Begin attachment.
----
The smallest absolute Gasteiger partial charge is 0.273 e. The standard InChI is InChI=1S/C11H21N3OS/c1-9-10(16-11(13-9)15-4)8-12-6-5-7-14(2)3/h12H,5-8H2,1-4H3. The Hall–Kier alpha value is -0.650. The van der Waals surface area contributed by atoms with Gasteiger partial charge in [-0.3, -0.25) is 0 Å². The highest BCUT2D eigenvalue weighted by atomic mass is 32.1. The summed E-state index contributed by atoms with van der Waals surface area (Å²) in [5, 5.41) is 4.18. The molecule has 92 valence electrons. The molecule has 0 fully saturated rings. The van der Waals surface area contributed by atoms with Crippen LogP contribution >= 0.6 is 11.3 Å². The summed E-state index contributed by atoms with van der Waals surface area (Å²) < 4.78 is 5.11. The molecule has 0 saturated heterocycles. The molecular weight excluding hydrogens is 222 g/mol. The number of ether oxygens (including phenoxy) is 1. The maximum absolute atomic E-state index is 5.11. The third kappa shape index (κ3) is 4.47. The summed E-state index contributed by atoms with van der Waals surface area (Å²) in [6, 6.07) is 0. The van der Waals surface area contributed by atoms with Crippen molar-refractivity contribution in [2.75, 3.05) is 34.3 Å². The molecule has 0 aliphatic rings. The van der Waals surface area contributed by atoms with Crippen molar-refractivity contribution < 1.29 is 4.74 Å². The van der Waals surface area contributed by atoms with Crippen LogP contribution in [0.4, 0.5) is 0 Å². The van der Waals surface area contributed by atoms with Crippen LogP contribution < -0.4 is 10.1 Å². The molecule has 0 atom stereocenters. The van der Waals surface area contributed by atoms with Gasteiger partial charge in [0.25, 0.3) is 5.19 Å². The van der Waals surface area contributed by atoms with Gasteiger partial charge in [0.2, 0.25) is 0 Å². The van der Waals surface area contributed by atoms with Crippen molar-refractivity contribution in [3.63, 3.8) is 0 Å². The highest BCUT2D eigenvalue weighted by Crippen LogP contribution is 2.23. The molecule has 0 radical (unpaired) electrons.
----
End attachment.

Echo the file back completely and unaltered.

The smallest absolute Gasteiger partial charge is 0.273 e. The standard InChI is InChI=1S/C11H21N3OS/c1-9-10(16-11(13-9)15-4)8-12-6-5-7-14(2)3/h12H,5-8H2,1-4H3. The Hall–Kier alpha value is -0.650. The van der Waals surface area contributed by atoms with Gasteiger partial charge in [-0.3, -0.25) is 0 Å². The highest BCUT2D eigenvalue weighted by atomic mass is 32.1. The summed E-state index contributed by atoms with van der Waals surface area (Å²) in [5, 5.41) is 4.18. The molecule has 92 valence electrons. The molecule has 0 fully saturated rings. The van der Waals surface area contributed by atoms with Crippen LogP contribution >= 0.6 is 11.3 Å². The summed E-state index contributed by atoms with van der Waals surface area (Å²) < 4.78 is 5.11. The molecule has 0 saturated heterocycles. The molecular weight excluding hydrogens is 222 g/mol. The number of ether oxygens (including phenoxy) is 1. The maximum absolute atomic E-state index is 5.11. The third kappa shape index (κ3) is 4.47. The summed E-state index contributed by atoms with van der Waals surface area (Å²) in [6, 6.07) is 0. The van der Waals surface area contributed by atoms with Crippen molar-refractivity contribution in [2.75, 3.05) is 34.3 Å². The molecule has 0 aliphatic rings. The van der Waals surface area contributed by atoms with Crippen molar-refractivity contribution < 1.29 is 4.74 Å². The van der Waals surface area contributed by atoms with Crippen LogP contribution in [0.4, 0.5) is 0 Å². The van der Waals surface area contributed by atoms with Crippen LogP contribution < -0.4 is 10.1 Å². The molecule has 0 atom stereocenters. The van der Waals surface area contributed by atoms with Gasteiger partial charge in [0.25, 0.3) is 5.19 Å². The van der Waals surface area contributed by atoms with Gasteiger partial charge in [0.2, 0.25) is 0 Å². The van der Waals surface area contributed by atoms with Crippen molar-refractivity contribution in [3.63, 3.8) is 0 Å². The highest BCUT2D eigenvalue weighted by Crippen LogP contribution is 2.23. The molecule has 0 radical (unpaired) electrons.